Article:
Letter: High cost of health

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Sir: A great deal of comment has appeared in your columns on the ailments affecting the NHS over the Christmas period. Some have suggested that GPs and GP co-operatives were responsible for increased admission rates to hospitals. Some even blamed patients for being "wimps".

Between Christmas Day and the end of New Year's Day 1997, our GP co-operative, which supports out-of-hours care in Northumberland and north Durham, handled 3,772 calls. During the same period last month, partly because of flu and a meningitis scare, the number was 8,492. Despite this increase in call volume, our hospital referral rate fell to 5.25 per cent and we managed, through having extra doctors and staff working, to sustain our normal high-quality response times.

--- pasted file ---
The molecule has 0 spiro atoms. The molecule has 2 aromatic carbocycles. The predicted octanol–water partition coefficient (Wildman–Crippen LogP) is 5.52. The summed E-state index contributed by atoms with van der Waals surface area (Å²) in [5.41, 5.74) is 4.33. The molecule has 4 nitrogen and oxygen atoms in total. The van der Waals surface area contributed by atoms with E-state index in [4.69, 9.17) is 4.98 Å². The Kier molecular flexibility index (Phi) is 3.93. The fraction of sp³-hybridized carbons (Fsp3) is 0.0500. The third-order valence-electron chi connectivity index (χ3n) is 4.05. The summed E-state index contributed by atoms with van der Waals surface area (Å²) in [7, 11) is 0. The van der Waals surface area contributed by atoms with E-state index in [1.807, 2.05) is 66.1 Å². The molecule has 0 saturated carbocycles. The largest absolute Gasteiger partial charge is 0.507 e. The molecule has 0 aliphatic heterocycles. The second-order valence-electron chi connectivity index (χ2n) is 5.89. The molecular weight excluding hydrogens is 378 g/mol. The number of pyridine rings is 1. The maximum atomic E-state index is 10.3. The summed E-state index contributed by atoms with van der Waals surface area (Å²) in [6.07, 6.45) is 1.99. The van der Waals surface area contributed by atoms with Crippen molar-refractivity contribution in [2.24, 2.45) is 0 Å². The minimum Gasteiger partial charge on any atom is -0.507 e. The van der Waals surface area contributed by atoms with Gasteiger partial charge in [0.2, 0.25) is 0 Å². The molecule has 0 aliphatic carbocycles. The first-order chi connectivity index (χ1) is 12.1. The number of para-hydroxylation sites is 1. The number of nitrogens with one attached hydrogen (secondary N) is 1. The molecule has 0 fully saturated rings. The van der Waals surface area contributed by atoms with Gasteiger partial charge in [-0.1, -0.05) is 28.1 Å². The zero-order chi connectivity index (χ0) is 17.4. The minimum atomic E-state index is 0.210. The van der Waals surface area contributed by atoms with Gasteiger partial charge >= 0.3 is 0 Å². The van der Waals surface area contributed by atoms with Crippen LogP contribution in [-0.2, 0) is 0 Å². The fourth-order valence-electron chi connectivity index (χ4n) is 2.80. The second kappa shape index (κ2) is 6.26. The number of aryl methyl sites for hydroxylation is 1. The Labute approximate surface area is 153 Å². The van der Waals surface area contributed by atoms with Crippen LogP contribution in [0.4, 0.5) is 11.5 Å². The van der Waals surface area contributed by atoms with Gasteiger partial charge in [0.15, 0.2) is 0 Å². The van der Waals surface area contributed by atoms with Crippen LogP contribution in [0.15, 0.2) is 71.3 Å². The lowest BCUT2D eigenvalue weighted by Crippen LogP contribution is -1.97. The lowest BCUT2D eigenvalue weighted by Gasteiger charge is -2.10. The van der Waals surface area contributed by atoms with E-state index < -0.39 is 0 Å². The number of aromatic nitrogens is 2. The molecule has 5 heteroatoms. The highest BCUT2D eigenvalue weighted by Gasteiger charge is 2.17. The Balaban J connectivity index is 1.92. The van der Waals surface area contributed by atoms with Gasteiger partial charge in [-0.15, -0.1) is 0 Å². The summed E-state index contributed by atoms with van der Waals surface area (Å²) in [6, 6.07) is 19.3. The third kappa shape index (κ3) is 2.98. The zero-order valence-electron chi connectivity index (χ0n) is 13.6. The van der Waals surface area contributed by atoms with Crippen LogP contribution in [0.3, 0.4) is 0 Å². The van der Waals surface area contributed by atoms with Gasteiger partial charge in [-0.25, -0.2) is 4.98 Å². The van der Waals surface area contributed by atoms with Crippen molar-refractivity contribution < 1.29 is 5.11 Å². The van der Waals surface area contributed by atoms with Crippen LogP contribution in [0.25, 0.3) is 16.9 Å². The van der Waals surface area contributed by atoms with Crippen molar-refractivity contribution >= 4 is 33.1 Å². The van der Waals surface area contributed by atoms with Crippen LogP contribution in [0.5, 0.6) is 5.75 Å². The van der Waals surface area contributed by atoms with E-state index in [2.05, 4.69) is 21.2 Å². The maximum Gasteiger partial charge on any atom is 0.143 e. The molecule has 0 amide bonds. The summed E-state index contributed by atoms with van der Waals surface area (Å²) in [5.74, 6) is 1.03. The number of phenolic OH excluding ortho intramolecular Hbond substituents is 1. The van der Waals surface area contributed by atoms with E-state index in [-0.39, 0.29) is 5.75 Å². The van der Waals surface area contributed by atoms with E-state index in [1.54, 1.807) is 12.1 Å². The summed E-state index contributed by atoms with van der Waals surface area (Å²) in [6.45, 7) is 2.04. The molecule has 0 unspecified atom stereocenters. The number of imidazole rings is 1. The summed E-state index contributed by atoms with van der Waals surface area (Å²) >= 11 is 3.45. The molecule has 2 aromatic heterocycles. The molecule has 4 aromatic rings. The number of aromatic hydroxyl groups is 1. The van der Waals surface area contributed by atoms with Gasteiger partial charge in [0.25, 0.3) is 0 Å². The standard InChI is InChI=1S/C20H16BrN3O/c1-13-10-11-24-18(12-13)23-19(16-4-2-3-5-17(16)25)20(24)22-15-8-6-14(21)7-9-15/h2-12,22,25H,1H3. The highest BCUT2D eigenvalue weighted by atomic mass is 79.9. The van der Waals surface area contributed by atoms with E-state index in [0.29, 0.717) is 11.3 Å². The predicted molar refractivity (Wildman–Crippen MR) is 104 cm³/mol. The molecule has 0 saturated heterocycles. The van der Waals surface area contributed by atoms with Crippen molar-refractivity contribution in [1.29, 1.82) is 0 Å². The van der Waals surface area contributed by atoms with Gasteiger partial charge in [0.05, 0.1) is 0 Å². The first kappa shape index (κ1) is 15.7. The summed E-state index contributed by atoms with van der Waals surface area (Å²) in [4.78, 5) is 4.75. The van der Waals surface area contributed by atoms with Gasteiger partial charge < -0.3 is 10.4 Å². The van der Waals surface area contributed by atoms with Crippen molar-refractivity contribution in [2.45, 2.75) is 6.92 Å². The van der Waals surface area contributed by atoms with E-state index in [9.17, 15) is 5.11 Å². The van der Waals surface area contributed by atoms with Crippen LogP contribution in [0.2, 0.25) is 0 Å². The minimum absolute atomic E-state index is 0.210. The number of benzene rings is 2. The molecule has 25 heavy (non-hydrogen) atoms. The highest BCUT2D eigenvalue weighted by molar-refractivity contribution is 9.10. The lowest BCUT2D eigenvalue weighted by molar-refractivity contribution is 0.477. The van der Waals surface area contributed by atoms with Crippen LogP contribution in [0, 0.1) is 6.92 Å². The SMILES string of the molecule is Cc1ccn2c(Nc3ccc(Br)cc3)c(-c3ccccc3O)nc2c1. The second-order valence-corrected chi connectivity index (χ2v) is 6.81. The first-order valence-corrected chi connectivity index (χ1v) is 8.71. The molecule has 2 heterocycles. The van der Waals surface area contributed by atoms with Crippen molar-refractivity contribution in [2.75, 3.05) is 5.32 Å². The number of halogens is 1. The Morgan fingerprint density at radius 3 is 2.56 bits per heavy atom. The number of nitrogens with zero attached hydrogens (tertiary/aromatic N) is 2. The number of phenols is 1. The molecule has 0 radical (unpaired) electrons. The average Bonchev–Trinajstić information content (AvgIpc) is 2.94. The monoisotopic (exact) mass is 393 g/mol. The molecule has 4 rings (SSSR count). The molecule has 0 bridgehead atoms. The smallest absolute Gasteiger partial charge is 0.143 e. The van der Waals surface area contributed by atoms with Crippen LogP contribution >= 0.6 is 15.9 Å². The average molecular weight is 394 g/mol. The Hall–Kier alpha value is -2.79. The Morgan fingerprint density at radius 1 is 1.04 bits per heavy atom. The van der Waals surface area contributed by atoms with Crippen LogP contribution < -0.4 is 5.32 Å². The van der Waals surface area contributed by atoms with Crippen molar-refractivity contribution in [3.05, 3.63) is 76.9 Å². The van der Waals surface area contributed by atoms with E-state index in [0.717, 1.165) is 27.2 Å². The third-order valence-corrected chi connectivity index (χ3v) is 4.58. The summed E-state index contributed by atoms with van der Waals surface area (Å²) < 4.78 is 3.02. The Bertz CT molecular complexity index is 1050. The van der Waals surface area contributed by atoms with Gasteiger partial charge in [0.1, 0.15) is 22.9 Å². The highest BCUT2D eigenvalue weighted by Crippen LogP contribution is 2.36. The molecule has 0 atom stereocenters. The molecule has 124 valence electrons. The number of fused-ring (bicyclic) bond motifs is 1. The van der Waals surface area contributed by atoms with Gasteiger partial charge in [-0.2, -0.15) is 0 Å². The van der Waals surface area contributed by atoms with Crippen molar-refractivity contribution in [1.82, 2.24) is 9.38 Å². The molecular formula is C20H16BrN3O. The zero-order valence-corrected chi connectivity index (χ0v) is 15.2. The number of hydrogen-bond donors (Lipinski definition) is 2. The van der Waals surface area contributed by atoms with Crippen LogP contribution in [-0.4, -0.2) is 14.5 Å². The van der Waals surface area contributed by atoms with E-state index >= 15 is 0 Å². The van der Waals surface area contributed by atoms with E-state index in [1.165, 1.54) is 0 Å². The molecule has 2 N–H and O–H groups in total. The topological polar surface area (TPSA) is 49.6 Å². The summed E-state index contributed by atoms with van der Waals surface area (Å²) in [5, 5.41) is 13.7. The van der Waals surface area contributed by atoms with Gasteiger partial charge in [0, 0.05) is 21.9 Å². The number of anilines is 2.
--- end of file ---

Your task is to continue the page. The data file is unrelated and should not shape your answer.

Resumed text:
We have an ageing population. Expectations are rising ahead of investment in healthcare; continued NHS modernisation and increased investment are essential or crises are inevitable.


Medical Director

Northern Doctors Urgent Care

Ashington, Northumberland